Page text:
October 03, 2016

India: Institutional heads giving in to thought policing

The Tribune, Oct 3, 2016

Institutional heads giving in to thought policing

[by] Apoorvanand

The university is the only space in our hierarchical and deeply divided society where we can experiment with ideas that would be treated as sacrilegious in the wider society.
STREET JUSTICE: Protest outside the Central University of Haryana in Mahendragarh on September 22. Manoj Dhaka/Tribune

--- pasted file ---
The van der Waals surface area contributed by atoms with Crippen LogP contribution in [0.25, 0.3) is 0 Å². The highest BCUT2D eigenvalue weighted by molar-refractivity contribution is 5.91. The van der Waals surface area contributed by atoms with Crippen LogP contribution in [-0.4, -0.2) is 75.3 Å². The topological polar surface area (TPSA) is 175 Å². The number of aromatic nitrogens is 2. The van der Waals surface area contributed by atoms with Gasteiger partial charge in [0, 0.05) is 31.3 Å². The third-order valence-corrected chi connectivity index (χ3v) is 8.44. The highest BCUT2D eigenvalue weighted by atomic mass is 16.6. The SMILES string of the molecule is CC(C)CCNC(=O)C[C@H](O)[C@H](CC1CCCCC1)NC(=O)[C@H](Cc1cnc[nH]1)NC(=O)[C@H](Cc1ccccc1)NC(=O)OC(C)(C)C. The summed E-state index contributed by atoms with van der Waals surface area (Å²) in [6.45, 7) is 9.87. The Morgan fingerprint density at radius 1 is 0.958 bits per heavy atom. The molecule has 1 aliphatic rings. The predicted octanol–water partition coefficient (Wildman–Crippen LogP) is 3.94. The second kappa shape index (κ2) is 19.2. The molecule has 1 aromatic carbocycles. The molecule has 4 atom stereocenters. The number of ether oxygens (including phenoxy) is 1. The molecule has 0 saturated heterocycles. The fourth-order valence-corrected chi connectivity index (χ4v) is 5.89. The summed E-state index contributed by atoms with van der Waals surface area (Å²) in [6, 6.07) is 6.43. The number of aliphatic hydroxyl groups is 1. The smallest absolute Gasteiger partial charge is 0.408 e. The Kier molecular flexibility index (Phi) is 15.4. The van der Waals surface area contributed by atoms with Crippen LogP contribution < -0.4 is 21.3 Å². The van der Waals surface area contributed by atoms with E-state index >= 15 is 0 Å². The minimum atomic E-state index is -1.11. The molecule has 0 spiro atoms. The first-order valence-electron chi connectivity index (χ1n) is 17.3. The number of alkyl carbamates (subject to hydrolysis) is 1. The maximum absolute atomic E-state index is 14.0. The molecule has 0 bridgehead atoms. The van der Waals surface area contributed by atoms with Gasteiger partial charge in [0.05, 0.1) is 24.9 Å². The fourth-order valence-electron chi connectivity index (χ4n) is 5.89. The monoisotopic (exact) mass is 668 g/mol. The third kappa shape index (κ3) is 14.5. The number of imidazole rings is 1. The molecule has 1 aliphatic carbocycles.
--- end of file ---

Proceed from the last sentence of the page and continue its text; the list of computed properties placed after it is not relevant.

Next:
Are we allowed to talk about academic freedom in these surgical times? But just as a soldier has to defend the borders to save the integrity of the nation, our duty as members of academia is to safeguard the integrity of our academic space, to keep talking about the danger it is facing from the enemies of intellect and creativity. Borrowing from Premchand, one can say that since these enemies feel ashamed to show as their real self, they come under the garb of nationalism. Academics is under assault from banal nationalism again: this time in Mahendragarh, a small town in Haryana, around 120 km from Delhi. The teachers of the Department of English of the Central University of Haryana are under attack from the ABVP, student arm of the RSS, and some hitherto unknown organisations of retired army men. Dharnas and demonstrations are being held daily at the university gate, demanding the dismissal of the Vice-Chancellor and action against “anti-national” teachers. There is a distinct possibility of sedition charges being brought against them. What is the crime of the teachers? Around two weeks ago, they organised a programme to pay homage to Mahasweta Devi, the iconic Bangla writer who earned respect across political lines for having dedicated her life to portraying the struggles of the tribal communities. In this programme, a dramatic adaptation of Draupadi, a short story by Mahasweta Devi, was staged. This is the story of a tribal woman, Dopadi, who after having been raped by security men rises in defiance, putting the shame of rape behind her. She refuses to cover herself and confronts the security forces with her nakedness. The teachers decided to present the story, written decades back, in the contemporary context. Now an epilogue was added to the story, which listed certain crimes still being committed against tribal and other communities by security forces. It asks the audience to spare some thought for the victims and decide what their role should be. The play was applauded by the packed hall and top officials of the university congratulated the faculty for the creativity with which the programme was designed and presented. But the teachers were in for a shock the next morning when they found a demonstration being held at the gate of the university against the programme. The charge was that they had insulted the soldiers of India by putting up this show. The local media took up this cause and a hate campaign was unleashed against the faculty members. It was said that while our soldiers were dying in Uri, these teachers were insulting them by such acts. The ABVP complained against the “anti-national act” by the teachers. The Vice-Chancellor readily took note of it and constituted a six-member committee to investigate and fix responsibility. The university issued a show-cause notice to the co-ordinator of the programme, Dr Snehsata Manav. The notice “takes cognizance of some of the objections raised by a group of people and the press reports… in various newspapers today, particularly with regard to some sensitive statements made against the soldiers of the Indian Army, particularly in the epilogue of the play....” The alacrity with which the university acted shows that it was under tremendous pressure. One can understand an effigy of the Vice-Chancellor was burnt and action against him was being demanded. The notice to the co-ordinators and the setting up of the inquiry committee is definitely a move by the university authorities to distance themselves from the faculty members. One must also note that the university itself does not list any specific charge. What is scary is there was no protest from within. The show was filmed by some members of the audience and the clips circulated in the town. Instead of doing anything on the campus, the ABVP held protest demonstrations in the town, which is 12 km away. A concerted campaign to rope in farmers is on and the Hindi media is adding fuel to it. People are being mobilised against the university community. One of the co-ordinators of the event, Dr Manoj Kumar, has been lebelled a Maoist. The ABVP says that the event shows that some teachers are active in spreading communist ideology in this town and state, as was done in JNU and Hyderabad University. It is encouraging that the teachers have not been browbeaten. Dr Snehsata has bravely faced the notice and responded to the charges, owning everything in the epilogue. She writes, “While in the epilogue I have talked about only two incidents of rape done by the Army/police in the disturbed areas, there are volumes of files full with such incidents.” She refers to the observations by the Justice Verma Committee and the Supreme Court asking the state to investigate the fake encounters and acts of sexual violence that get shielded by the AFSPA. The most disappointing aspect of the whole incident is the act of the Vice-Chancellor, who has literally abandoned his faculty. It was his duty as academic head to defend his colleagues. Instead, he chose to save his skin. But Professor Kuhad is definitely not the first Vice-Chancellor to have abdicated his responsibility. Five years back, in the University of Delhi, two vice-chancellors buckled under pressure from the ABVP and Dina Nath Batra, and removed “Three Hundred Ramayanas”, a widely celebrated essay by AK Ramanujan. When I see all this happening, I recall the words of Ashok Vajpeyi, who was my vice-chancellor at Mahatma Gandhi Antarrashtriya Hindi Vishvavidyalaya. He told us that as people responsible for the departments we were working in, we were the decision makers but he, as head of the institution, would always be there to defend us even if we committed some mistakes. Sadly, VCs of today are no longer of the same league. They do not regard themselves as academic leaders, and therefore lack the courage of intellect. Instead, they choose to act as agents of the state and look helpless when faced with societal prejudices. Dr Snehsata, Dr Manoj Kumar and their colleagues need support from their peers. Instead, we have decided to treat this as a local matter of a university. Dr Snehsata asks if it is not the duty of the academics to question the state if it goes against the people. She also asks why the security forces should be above scrutiny and criticism. Are they beyond the Constitution? We joined universities believing that we were entering spaces that would have the freedom to subject everything to questioning and criticism, that if there was anything sacred on the campus it was this freedom to critique. The university is the only space in our hierarchical and deeply divided society where we can experiment with ideas that would be treated as sacrilegious in the wider society. Now the agents of society are closing in and the universities are under real threat. Who’ll rise to defend it? The writer is a Professor in the Department of Hindi, Delhi University.